disgorging their chattering, smiling contents
into the vast building, and wait
the prescribed period of time until
they swallow up their contents again,
far lighter in wallet, and leaving
the cacophony of the casino floor behind,
withdraw into the night.
There are a group of them
who stare at the sky
knowing it is coming
launched on its course
at the beginning of time
which has no beginning.
Some say it will be soon
others are less certain when
but all accept without question
its inevitability, and wonder
what will remain in its
aftermath, seas evaporated,
continents blotted, it is easy
I tell them, there will be
a freaking big mess
for the roaches to clean up.
First Appeared in Pandaloon, 1996.
The first time I heard Mozart,
I swore I was in a biblical garden
and I was content to sit and listen for eternity.
The serpent came along, as they do in such gardens,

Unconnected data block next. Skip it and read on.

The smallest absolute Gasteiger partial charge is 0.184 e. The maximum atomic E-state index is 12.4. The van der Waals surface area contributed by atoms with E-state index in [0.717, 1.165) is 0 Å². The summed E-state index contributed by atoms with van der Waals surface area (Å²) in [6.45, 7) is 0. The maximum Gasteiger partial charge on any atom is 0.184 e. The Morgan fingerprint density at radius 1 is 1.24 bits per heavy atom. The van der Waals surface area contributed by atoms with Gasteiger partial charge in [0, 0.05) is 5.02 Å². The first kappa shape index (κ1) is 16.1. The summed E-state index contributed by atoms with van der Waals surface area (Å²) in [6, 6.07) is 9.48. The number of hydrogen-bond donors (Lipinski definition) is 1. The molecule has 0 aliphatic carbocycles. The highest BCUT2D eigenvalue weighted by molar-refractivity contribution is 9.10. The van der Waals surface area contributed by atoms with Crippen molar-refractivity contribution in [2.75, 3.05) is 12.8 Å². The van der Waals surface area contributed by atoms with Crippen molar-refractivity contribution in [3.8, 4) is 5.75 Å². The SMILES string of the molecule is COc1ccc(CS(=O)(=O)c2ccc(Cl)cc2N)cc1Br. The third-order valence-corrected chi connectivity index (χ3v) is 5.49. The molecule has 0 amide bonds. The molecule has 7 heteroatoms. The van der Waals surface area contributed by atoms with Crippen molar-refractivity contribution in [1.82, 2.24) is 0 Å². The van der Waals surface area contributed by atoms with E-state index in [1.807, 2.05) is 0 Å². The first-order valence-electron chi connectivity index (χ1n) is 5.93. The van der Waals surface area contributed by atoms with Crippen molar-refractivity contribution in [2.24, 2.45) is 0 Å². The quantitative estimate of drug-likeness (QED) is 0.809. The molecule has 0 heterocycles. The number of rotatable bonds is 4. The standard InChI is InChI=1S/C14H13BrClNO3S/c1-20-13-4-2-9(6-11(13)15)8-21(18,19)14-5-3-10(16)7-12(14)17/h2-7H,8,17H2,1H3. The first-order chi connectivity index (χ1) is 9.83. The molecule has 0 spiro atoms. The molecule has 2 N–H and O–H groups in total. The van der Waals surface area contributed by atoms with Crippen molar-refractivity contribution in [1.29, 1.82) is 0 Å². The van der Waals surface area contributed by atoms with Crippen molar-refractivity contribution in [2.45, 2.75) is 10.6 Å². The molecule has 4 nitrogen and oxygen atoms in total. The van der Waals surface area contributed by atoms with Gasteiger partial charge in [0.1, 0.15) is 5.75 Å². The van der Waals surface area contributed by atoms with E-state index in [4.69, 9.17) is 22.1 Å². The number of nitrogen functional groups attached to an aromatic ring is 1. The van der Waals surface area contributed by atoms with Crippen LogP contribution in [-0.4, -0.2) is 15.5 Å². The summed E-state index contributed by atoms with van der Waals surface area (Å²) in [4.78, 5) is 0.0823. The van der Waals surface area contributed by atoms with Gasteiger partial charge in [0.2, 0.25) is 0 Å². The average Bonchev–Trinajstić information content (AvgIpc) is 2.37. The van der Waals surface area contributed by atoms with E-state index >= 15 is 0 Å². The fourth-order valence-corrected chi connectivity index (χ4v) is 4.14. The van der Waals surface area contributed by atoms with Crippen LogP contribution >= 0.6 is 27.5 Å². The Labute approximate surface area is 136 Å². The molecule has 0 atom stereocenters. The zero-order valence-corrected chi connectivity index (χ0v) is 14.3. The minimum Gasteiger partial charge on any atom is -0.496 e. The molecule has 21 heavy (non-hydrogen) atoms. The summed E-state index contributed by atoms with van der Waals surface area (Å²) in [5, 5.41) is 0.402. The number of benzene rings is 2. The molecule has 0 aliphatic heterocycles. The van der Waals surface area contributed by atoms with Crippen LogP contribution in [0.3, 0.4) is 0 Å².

as I recall, with the face of Beethoven, though now
I am convinced it was just Mahler trying to pass.
I still stop and eat from the fruit of Mozart on occasion,
but once the food was there for the taking, but
now it has to be purchased, and even here
you pay and never know until you bite into it
just how fresh and juicy it might be.
And lately, so much has been overpowering
that I cannot digest it,
and my growing deafness makes
each purchase agonizing, even though
I know if I went without, I
wouldn’t starve, save for my soul.
You search without end for a way
to precisely measure life in all of its aspects.
You will not be dissuaded by the fact that you can no more
control its span than you could control your need to breathe.
You say you picked the sperm and egg,
that their union you carefully orchestrated.
You believe all things can be measured,
if you can only identify proper metrics for the task.
You know precisely how tall you are, how much
you have shrunken over the years,
how much your waistline has grown.
You can count your good deeds, have a rating scale
that says your next life will be karmic payback hell.
You are taken with measurements of all sorts,
so much so that you often forget to fully live.
You say that this loss doesn’t matter much,
for living boldly, thoroughly, gives you
far too much more to measure.